University of Delaware
Office of Public Relations
The Messenger
Vol. 5, No. 4/1996
Stressing the importance of urban green space
     For Judith Zuk, Delaware '77M, the chief executive officer of
Brooklyn Botanic Garden, urban green space is a natural and
necessary coexistence. The concept of a garden serving multiple
missions of public service, science and education occurred to her
several years ago during a visit to the New York Botanical
Garden. But, the seeds, so to speak, were planted much earlier.
     Looking back, Zuk says she realizes she was affected early
on by some influential, amateur gardeners. "I remember as a kid
growing up in New Jersey that I always loved being out in the
garden.... My grandmothers were both great gardeners and our
landlady was a frustrated gardener, whose husband had paved over
most of the gardening space.  She spent the subsequent years
reclaiming the asphalt," she says.
     After earning her master's degree in public horticulture
administration from UD, Zuk realized she needed more practical
experience with plants. So, she spent a year in England getting
hands-on experience at the Royal Horticultural Society gardens.
"There is no better way to learn plants than to get right in
there amongst them, digging around," she says.
     Eventually, Zuk wound her way to Brooklyn, after stints of
work and study at Swarthmore College and Cornell University. "For
me, coming to Brooklyn was something like coming full circle.
When I was studying botany in Newark, N.J., one of my teachers
had this great vision of creating a botanic garden there. I guess
I caught a bit of his vision...that gardening and horticulture
could have a very positive effect on the citizens of an urban
environment. So, when I was invited to interview for the Brooklyn
position, one of the things that had led me to this profession in
the beginning was suddenly in the forefront."
     Zuk has held her current title of president of the garden
since 1990. As the chief executive officer, she reports directly
to the board of trustees and supervises a staff of about 130. "My
responsibilities are increasingly removed from the day-to-day,
hands-on running of the garden and directed toward fund-raising.
We have a $9 million budget that needs to be raised annually.
While some $600,000 of that comes from endowment income, the
balance must come from public, private and earned income."
     Zuk celebrates her location, even as the city pulses just
beyond her gates. "I think we are the finest urban, botanic
garden in the country. There are many gardens that are equally
good, some more beautiful, but we are the one that is most
centrally, smack-dab in the middle of the city," she says. "What
we provide for the people around us is an extraordinary
combination of things. Brooklyn is the largest of the five
boroughs in New York City. We have two and a half million people
in Brooklyn alone, which means that one of every hundred people
in the U.S. is a neighbor of ours. Of the 80 square miles in
Brooklyn, 52 acres comprise the garden.
     "There are just thousands of people hungry for some green
space; they crave beauty, just as they crave the natural
environment. They really treasure the garden. There are 93 ethnic
groups in the borough, and people don't always live peacefully
among each other out there in the street. But, when they come
into the garden, it is as if the surroundings transform them. It
is a very civilizing, very inspiring environment."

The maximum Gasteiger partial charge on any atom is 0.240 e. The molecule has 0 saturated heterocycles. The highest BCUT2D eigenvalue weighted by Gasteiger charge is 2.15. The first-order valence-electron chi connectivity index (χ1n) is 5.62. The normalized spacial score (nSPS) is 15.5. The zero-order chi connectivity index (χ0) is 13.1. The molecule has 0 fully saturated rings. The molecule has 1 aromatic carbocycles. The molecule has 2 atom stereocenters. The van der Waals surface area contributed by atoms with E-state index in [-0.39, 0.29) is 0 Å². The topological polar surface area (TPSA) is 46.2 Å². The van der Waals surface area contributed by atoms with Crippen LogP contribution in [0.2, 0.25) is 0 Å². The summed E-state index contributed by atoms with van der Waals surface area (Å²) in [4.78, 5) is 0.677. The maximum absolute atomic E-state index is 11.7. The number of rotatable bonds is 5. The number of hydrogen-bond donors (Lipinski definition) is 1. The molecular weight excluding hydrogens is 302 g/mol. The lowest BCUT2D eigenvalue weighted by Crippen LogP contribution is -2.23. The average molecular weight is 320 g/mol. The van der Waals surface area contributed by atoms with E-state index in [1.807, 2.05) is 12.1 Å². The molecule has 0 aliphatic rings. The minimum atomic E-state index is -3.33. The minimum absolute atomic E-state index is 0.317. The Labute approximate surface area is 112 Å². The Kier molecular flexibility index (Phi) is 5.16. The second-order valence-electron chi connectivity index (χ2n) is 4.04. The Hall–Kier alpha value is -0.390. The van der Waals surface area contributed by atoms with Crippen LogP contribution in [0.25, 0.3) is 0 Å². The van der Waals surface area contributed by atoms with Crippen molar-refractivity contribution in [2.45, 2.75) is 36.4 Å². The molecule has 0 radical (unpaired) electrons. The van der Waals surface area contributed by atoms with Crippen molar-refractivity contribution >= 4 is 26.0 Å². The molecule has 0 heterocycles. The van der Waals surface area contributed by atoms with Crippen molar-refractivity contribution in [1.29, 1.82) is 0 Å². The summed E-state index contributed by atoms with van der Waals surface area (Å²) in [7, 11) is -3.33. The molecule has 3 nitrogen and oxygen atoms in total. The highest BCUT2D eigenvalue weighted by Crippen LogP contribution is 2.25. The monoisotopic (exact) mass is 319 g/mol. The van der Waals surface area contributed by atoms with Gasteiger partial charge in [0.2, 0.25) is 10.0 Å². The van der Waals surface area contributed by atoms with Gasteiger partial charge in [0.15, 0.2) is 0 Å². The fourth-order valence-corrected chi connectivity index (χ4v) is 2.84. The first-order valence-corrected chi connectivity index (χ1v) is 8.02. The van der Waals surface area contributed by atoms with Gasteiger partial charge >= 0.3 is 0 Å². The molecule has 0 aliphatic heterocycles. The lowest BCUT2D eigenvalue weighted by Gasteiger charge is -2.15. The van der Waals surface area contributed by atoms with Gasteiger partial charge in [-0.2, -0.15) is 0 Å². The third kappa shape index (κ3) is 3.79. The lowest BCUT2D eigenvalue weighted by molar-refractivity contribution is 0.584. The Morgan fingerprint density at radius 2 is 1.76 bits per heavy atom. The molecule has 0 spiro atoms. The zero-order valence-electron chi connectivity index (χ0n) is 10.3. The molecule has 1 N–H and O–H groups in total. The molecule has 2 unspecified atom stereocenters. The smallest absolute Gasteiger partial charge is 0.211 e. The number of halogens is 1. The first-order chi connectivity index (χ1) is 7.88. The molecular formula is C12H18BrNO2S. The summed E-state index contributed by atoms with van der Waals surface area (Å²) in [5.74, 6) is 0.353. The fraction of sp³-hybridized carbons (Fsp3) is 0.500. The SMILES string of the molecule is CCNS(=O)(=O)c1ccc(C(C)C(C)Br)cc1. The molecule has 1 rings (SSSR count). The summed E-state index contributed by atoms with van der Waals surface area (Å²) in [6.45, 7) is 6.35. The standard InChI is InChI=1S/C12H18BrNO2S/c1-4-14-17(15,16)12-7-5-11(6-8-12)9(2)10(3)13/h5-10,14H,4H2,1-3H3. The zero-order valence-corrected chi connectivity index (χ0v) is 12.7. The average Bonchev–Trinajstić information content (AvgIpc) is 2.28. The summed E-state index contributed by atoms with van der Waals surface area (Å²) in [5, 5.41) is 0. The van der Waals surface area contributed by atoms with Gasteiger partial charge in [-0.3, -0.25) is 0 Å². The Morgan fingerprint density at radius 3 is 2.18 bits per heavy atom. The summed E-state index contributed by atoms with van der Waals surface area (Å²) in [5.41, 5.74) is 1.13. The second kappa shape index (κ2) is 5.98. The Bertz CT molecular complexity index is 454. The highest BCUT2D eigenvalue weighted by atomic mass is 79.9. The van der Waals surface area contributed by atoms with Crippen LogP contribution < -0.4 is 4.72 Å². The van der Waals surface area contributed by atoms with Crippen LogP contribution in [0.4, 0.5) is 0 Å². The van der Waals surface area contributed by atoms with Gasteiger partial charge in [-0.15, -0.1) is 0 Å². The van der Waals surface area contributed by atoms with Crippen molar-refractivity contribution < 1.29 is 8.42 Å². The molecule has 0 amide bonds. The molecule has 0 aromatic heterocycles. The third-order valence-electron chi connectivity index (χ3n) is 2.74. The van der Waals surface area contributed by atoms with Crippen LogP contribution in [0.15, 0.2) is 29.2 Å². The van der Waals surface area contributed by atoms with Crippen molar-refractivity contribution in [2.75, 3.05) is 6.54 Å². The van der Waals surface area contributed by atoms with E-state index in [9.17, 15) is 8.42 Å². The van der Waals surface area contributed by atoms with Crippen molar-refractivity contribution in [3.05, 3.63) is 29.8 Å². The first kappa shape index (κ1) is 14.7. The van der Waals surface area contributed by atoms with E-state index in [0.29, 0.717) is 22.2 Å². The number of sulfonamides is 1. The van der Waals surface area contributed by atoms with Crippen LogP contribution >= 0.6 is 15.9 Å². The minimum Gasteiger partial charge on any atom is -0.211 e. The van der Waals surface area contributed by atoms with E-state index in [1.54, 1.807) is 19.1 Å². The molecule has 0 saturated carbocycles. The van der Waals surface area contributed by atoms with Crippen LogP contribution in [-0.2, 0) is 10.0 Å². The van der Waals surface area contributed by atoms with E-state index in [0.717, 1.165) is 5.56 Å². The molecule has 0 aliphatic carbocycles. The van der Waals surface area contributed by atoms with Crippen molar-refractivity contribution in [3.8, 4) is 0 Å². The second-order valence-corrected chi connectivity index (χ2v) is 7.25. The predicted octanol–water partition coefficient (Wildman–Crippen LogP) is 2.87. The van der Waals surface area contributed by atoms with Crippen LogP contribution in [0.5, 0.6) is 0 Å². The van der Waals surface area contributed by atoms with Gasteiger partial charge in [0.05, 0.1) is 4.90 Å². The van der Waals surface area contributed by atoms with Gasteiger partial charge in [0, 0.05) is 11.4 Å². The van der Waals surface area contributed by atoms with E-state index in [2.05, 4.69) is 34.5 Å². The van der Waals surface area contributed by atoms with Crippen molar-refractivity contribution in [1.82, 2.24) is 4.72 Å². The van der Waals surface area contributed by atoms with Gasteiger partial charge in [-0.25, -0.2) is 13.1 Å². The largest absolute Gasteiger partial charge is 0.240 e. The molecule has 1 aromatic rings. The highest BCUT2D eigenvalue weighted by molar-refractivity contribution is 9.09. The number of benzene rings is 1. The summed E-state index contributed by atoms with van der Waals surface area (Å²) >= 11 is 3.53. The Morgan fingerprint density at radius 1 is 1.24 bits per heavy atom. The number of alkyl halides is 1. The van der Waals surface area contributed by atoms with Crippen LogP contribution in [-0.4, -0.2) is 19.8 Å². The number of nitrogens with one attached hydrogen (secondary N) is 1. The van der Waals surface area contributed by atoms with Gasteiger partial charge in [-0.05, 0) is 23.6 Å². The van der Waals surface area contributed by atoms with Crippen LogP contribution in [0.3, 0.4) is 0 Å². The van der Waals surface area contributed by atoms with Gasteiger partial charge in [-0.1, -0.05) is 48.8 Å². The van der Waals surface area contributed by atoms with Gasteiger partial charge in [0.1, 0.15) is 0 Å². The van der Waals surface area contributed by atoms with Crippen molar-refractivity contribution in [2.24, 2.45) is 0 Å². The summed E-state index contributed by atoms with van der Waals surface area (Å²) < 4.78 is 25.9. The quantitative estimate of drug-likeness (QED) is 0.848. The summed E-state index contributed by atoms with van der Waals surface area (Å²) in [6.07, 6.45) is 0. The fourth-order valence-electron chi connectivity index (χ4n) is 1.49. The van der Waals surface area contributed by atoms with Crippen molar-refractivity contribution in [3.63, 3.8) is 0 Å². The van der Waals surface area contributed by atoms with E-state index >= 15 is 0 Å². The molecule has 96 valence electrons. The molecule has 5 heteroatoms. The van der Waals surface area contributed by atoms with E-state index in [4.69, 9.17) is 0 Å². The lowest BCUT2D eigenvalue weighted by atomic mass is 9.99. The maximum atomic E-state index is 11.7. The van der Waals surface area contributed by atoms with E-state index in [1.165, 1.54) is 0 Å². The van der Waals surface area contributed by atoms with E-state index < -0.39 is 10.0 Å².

The garden is committed to educating children. "I know what
you can do if you take a small child and you feed positive ideas
into his head. He will carry them with him his whole life," Zuk
     The garden considers itself part of the educational
infrastructure of the surrounding communities in which it exists.
"At times, what we provide is not just a supplement to what the
regular school system is doing, but a replacement, because so
many schools are now operating with less resources," she says.
     Since the early 1900s, city kids have been invited to grow
and tend plants in the garden. Children may attend sessions in
the spring, summer and fall; many of them stay on to become
junior instructors. "It is a very successful way to teach kids
gardening, responsibility and mathematics," Zuk says. "They have
to measure and add, and they have to learn to cooperate because
they garden in pairs." A handful of promising young gardeners
also enter the junior botanist program. "They are 10 to 12 years
old, capricious, smart as tacks, and we have high hopes that a
few of them will become scientists," she says.
     Beyond the educational programs already in place, Zuk has
other goals. She would like to completely renew the garden
features-structures and plantings-which are now 85 years old. The
garden staff also is working to expand community outreach
programs, working with schools, block associations and community
groups, creating satellites of the Brooklyn Botanic
Garden-because "even though we get close to a million visitors a
year, we still know we're not reaching everybody," Zuk explains.
     Brooklyn Botanic Garden is something of a dinosaur in that
it is one of the last museums or gardens in the city with free
admission. Due to the "roller coaster of city funding," that will
change this year, Zuk says. "We've been the last hold out,
representing a time when public funding provided these kind of
amenities to all citizens free of charge.
     "I think that, for urban green spaces and urban gardens, the
future is very encouraging because the need becomes greater all
the time. The role that we all play is one of preserving open
space, preserving biodiversity, being part of the educational
infrastructure of our communities and encouraging the plants and
people combination," she says.
                                        -Donna Kinney Speers